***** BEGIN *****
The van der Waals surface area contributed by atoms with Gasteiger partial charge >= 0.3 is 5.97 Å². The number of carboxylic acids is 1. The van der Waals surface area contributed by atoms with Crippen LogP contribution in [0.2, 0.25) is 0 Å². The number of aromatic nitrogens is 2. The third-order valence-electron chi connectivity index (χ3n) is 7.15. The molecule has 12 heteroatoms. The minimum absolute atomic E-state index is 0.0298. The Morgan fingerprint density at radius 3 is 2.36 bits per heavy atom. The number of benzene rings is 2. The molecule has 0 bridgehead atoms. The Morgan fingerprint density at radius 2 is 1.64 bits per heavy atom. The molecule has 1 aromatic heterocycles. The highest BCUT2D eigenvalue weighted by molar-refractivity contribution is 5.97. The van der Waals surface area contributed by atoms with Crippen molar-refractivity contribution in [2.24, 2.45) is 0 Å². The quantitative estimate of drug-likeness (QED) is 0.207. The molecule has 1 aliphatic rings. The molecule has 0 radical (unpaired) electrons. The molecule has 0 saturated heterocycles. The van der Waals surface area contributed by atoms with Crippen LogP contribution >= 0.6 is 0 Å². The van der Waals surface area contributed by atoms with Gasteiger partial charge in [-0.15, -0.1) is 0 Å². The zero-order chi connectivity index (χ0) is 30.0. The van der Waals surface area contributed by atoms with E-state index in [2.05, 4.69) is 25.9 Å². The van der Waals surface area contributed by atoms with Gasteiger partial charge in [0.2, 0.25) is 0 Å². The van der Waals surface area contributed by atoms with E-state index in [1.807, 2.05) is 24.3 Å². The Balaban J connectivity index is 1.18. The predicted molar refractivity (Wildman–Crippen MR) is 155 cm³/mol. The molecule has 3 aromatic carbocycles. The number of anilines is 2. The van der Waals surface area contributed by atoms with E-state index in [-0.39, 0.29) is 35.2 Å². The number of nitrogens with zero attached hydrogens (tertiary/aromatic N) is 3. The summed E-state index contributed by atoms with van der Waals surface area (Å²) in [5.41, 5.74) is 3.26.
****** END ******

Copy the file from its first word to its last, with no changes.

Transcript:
The van der Waals surface area contributed by atoms with Gasteiger partial charge >= 0.3 is 5.97 Å². The number of carboxylic acids is 1. The van der Waals surface area contributed by atoms with Crippen LogP contribution in [0.2, 0.25) is 0 Å². The number of aromatic nitrogens is 2. The third-order valence-electron chi connectivity index (χ3n) is 7.15. The molecule has 12 heteroatoms. The minimum absolute atomic E-state index is 0.0298. The Morgan fingerprint density at radius 3 is 2.36 bits per heavy atom. The number of benzene rings is 2. The molecule has 0 bridgehead atoms. The Morgan fingerprint density at radius 2 is 1.64 bits per heavy atom. The molecule has 1 aromatic heterocycles. The highest BCUT2D eigenvalue weighted by molar-refractivity contribution is 5.97. The van der Waals surface area contributed by atoms with Crippen molar-refractivity contribution in [2.24, 2.45) is 0 Å². The quantitative estimate of drug-likeness (QED) is 0.207. The molecule has 1 aliphatic rings. The molecule has 0 radical (unpaired) electrons. The molecule has 0 saturated heterocycles. The van der Waals surface area contributed by atoms with Crippen LogP contribution >= 0.6 is 0 Å². The van der Waals surface area contributed by atoms with Gasteiger partial charge in [-0.15, -0.1) is 0 Å². The zero-order chi connectivity index (χ0) is 30.0. The van der Waals surface area contributed by atoms with E-state index in [2.05, 4.69) is 25.9 Å². The van der Waals surface area contributed by atoms with Gasteiger partial charge in [0.2, 0.25) is 0 Å². The van der Waals surface area contributed by atoms with E-state index in [1.807, 2.05) is 24.3 Å². The Balaban J connectivity index is 1.18. The predicted molar refractivity (Wildman–Crippen MR) is 155 cm³/mol. The molecule has 3 aromatic carbocycles. The number of anilines is 2. The van der Waals surface area contributed by atoms with E-state index in [-0.39, 0.29) is 35.2 Å². The number of nitrogens with zero attached hydrogens (tertiary/aromatic N) is 3. The summed E-state index contributed by atoms with van der Waals surface area (Å²) in [5.41, 5.74) is 3.26.